Wednesday, September 8, 2021

Looking ahead: Southwest Florida jazz preview

Here is a rundown of noteworthy jazz events, principally in the Sarasota to Naples territory, from now through October. Keep in mind the reality of COVID-19 protocols, expect possible cancellations, and mask up to keep yourself and others safe.

Thursday, September 2, 2021

A trumpeter’s legacy of paying it forward

The fine trumpeter Bobby Shew, now one of the horn’s elder statesmen, gave Dan Miller an unforgettable present on his protégé’s 30th birthday.

As Miller recalls 22 years later, those sage words of wisdom went like this: “You don’t want to be a sideman all your life. You’re going to turn 50 years old and the phone is going to stop ringing. It is not because you can’t play well, it’s because there are two younger generations of players who are working with all the big acts. You have to become your own boss. You have to book your own gigs. You have to teach. You have to do clinics. You have to travel. You have to lead your own bands. You have to diversify how you work in music.”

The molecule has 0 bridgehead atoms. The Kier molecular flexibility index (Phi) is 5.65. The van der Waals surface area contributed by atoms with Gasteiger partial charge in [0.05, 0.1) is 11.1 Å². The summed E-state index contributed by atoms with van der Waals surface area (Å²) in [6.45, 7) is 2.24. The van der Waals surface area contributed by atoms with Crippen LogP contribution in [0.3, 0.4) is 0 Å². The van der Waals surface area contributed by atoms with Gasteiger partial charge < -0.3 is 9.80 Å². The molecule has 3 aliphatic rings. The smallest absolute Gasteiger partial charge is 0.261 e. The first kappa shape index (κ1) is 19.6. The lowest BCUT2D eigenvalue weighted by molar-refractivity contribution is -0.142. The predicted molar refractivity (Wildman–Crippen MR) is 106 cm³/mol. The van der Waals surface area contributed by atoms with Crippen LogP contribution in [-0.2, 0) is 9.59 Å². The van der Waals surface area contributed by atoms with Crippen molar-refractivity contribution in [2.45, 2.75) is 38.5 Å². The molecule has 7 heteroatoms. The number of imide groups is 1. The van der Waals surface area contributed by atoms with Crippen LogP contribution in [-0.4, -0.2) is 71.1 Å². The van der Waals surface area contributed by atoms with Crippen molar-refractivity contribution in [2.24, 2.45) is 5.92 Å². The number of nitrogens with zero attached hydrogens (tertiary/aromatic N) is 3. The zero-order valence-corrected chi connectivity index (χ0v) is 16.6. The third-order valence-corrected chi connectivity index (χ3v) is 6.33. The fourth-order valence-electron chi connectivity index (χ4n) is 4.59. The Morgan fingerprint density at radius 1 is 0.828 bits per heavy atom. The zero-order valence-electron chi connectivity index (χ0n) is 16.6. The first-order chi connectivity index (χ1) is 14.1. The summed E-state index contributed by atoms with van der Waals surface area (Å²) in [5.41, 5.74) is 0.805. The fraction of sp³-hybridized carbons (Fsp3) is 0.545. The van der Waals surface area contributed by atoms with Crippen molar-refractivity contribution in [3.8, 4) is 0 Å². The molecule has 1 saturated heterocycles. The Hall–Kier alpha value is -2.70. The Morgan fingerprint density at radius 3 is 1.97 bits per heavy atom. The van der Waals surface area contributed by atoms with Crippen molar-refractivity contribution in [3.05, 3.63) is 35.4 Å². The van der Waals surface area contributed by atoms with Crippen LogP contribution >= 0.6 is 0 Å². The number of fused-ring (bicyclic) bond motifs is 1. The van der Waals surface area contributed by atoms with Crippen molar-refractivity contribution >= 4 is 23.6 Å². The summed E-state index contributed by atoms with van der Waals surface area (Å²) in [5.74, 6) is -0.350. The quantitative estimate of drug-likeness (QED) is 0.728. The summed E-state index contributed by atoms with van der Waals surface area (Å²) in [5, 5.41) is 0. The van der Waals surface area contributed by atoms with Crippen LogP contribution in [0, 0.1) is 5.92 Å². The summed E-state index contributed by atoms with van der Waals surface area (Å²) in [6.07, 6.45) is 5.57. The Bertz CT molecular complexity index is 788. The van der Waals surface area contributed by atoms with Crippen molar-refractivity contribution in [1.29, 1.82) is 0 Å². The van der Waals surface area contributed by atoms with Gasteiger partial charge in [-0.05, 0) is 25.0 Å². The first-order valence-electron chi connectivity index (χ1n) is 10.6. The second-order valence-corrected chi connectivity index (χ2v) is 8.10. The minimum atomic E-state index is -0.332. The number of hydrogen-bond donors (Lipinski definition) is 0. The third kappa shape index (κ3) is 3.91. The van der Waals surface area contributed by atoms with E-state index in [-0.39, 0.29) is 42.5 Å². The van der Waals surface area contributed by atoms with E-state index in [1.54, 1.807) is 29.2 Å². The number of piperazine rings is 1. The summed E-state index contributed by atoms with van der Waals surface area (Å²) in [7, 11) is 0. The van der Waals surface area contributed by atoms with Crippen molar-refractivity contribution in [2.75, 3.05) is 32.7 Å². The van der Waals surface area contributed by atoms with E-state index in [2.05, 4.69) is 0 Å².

Dan Miller
Miller has done all that with an energy that seems tireless. While he keeps busy as a player, bandleader and trumpet ambassador, the jazz education side of his career seems most satisfying. More so lately in the pandemic environment and being sidelined for the past two months after surgery on a broken foot.

He grew up in Chicago, immersing himself in the Windy City’s jazz scene as a listener and student player. Then he headed to the University of North Texas in 1987, where he found even more mentors, including brass instructor Don Jacoby, before going on the road with the Woody Herman Orchestra two years later.

In 1991, Miller moved to New York City with his brother, trombonist David Miller. Whenever Dan was in town, he made sure to go to pianist Barry Harris’ Tuesday night jazz workshops to soak up more ideas on the art of improvisation. Harris, at 91, still runs his workshops. 

Tuesday, August 31, 2021

Another postcard from Newport

Terri Lyne Carrington

Sharing more images from my 2021 Newport Jazz Festival assignments, July 30-August 1.

Gerald Clayton

Charles Lloyd, Harish Raghavan, Marvin Sewell

Joel Ross

Sasha Berliner
The Vibes Summit

Sunday, August 29, 2021

CDs of Note – Short Takes

Taking a closer look at CDs by Gerry Gibbs’ Thrasher Dream Trios, Paxton/Spangler Septet, John Pizzarelli, Juan Carlos Quintero and Dave Stryker…

Saturday, August 14, 2021

Postcard from Newport

Now that another Newport Jazz Festival is in the books, the 67th anniversary edition and 57th actual festival to be precise, I wanted to share more imagery from the July 30-August 1 weekend. Here are some favorite images. More to follow.